If you suffer an on-the-job injury as a railroad worker, you do not have the same type of coverage as workers in most other fields. 

Instead of the workers’ compensation program, the Federal Employers Liability Act is responsible for your care coverage. Here are three basic differences. 

1. FELA is a federal program

State laws regulate workers’ compensation programs. Federal law established FELA, and cases may go before federal or state courts rather than state departments such as the Illinois Workers’ Compensation Commission or the Missouri Department of Labor & Industrial Relations Division of Workers’ Compensation. 

2. FELA is fault-based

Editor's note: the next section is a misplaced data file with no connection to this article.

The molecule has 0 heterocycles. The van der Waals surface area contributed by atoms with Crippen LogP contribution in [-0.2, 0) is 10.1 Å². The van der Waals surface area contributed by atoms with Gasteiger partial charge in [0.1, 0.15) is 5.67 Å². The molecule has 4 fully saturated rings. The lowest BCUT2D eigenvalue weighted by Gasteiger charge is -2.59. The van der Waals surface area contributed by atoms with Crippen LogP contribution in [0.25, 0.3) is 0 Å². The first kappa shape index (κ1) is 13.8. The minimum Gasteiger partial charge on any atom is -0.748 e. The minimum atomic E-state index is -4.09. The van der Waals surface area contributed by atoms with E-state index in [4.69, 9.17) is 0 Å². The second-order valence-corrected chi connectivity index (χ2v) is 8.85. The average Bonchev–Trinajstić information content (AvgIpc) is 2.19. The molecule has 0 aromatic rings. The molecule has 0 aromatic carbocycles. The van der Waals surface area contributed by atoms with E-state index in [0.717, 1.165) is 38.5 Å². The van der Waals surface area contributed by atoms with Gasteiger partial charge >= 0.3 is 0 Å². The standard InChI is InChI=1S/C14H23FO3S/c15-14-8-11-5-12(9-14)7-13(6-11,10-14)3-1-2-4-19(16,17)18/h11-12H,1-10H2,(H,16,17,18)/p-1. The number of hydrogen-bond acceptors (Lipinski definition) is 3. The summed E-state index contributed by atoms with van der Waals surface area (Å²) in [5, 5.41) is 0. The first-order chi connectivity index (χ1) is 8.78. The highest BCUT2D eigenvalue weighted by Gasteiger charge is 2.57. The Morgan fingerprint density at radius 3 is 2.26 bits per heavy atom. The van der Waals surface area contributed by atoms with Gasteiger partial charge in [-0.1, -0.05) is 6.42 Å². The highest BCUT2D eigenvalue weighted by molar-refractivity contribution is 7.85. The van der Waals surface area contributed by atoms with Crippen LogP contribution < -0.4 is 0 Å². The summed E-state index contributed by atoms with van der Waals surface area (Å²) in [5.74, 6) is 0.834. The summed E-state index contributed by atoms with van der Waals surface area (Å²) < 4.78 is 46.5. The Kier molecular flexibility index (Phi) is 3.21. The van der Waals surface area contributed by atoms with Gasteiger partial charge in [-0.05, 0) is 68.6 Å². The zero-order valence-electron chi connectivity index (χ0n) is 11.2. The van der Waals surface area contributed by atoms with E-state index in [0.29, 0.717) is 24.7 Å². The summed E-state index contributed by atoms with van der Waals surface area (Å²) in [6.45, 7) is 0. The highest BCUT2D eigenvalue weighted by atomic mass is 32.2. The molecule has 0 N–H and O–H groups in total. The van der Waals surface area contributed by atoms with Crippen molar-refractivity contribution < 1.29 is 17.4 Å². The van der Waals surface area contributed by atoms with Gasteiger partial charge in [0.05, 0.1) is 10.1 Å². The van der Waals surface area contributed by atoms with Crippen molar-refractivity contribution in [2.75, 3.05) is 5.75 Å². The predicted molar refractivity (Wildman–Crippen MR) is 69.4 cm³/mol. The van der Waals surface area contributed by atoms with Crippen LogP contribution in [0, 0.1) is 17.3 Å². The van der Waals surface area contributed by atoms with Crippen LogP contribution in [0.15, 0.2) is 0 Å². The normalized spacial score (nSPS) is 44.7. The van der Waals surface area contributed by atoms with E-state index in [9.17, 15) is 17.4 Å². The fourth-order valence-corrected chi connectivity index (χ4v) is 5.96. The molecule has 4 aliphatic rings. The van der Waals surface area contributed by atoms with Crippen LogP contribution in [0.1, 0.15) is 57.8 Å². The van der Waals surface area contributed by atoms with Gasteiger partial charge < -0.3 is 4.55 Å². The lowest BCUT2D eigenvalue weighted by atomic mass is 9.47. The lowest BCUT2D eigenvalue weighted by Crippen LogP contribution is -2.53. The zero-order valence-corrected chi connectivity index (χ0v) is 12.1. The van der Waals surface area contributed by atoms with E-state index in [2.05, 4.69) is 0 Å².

Workers’ compensation covers medical expenses and a portion of the worker’s salary no matter who caused the injury or illness. However, a worker receiving workers’ compensation does not have the right to sue the employer in most cases. 

FELA requires you to prove that someone else’s negligence harmed you. This could be the railroad, or it could be a railroad employee or a manufacturer of equipment. If you are partially to blame for the accident, the court may reduce your award by your percentage of fault. However, if your employer violated a safety law and that contributed to your injury, the court will not consider your negligence as relevant or reduce your award. 

3. FELA does not have compensation limits

Workers’ compensation programs typically provide calculations to figure how much an employee can receive for any given injury, illness or disability. FELA does not have these limits and may compensate pain and suffering, disability and disfigurement in much higher amounts.